If you want to protect your harness, we recommend a a sweat-absorbing pad. This not only protects the leather, but also looks damn good! With an anatomically cut variant, you can be sure that it fits your horse perfectly.
As with normal lunging work, a lunging whip or driving whip is required in order to be able to drive the horse in a targeted manner. Depending on the distance, we like to work with a driver's whip, as it is much lighter and our hands don't tire as quickly. In addition, it is always good for us to walk with the horse.
It also makes sense for the longe leader to wear gloves. They provide grip and protect your hands.
Let's get to the heart of double lunge work: the double lunge itself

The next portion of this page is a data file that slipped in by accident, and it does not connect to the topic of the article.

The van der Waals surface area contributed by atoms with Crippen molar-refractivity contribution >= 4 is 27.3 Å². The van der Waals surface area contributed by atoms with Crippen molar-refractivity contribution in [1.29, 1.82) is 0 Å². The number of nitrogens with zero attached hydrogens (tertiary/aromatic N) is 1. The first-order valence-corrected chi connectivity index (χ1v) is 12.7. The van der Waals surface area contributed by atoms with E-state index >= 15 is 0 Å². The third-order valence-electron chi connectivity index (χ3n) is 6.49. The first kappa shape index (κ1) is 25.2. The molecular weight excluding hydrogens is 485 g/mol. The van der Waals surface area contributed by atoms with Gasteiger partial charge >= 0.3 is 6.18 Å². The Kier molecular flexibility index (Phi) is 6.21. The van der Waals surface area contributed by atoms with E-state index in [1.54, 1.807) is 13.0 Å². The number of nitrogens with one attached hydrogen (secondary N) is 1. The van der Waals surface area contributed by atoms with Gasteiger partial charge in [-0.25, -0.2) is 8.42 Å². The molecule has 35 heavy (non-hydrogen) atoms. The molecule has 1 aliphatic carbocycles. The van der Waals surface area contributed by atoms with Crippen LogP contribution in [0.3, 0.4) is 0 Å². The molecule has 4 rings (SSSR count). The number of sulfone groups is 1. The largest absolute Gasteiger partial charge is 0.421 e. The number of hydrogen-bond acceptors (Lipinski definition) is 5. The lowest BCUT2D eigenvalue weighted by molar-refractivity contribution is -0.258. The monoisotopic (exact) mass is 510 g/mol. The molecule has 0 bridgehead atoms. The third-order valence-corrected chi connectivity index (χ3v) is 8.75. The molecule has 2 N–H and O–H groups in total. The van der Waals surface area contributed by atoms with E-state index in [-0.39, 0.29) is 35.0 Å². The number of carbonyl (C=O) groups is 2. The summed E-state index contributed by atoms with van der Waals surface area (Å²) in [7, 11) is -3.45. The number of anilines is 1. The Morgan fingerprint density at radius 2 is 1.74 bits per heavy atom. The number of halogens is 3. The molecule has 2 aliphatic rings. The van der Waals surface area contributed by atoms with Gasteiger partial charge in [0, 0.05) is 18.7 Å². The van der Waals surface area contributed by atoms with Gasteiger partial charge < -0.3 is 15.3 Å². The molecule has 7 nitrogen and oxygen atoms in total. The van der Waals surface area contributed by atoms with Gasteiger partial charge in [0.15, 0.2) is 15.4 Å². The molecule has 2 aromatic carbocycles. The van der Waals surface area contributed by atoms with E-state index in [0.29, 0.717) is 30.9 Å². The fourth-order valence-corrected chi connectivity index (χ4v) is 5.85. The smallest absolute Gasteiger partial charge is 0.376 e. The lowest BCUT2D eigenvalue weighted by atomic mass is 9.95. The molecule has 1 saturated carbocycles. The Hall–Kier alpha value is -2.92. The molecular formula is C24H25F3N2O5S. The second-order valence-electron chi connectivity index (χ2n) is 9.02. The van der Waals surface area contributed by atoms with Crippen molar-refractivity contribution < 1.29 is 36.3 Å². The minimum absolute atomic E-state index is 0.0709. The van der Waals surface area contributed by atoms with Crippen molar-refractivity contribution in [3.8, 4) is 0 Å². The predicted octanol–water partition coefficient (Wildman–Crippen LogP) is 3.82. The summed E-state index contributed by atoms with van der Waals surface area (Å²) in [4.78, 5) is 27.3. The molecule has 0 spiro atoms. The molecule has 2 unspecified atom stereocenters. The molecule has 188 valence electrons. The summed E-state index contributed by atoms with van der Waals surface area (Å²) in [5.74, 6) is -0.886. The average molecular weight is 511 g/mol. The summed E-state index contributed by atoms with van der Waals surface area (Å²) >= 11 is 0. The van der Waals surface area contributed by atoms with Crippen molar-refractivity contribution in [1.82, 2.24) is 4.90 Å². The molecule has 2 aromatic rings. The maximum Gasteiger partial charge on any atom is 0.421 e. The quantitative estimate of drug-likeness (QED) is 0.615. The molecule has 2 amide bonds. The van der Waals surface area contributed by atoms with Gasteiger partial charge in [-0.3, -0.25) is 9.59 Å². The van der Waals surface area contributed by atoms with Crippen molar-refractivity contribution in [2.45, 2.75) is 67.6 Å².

The market offers a variety of materials and lengths, colors and thicknesses. For us, the most important thing is that the longe is light and durable. Every gram of weight acts on the horse's mouth, so the nature of the lunge line has a direct impact on its impact. We have a double lunge from Filogran.
The material should be smooth-running so that the lunge line runs well through the rings of the harness and cannot jam. You can also use a double lunge with pulleys. Here you only have to hook the pulleys into the belt or bit, and the lunge itself runs through the pulley. Depending on the material and belt, the rollers can thus reduce the friction of the rope.
2. The possible buckles of the double lunge
There are many ways to buckle the double lunge, but actually two of them are enough for everyday work. We prefer to start with the "remonten" or "young horse" buckles. With this type of buckle, the outer lunge line is guided normally over the lunge belt to the horse's head. The girth stabilizes the lunge line so it doesn't land on the ground next to the horse.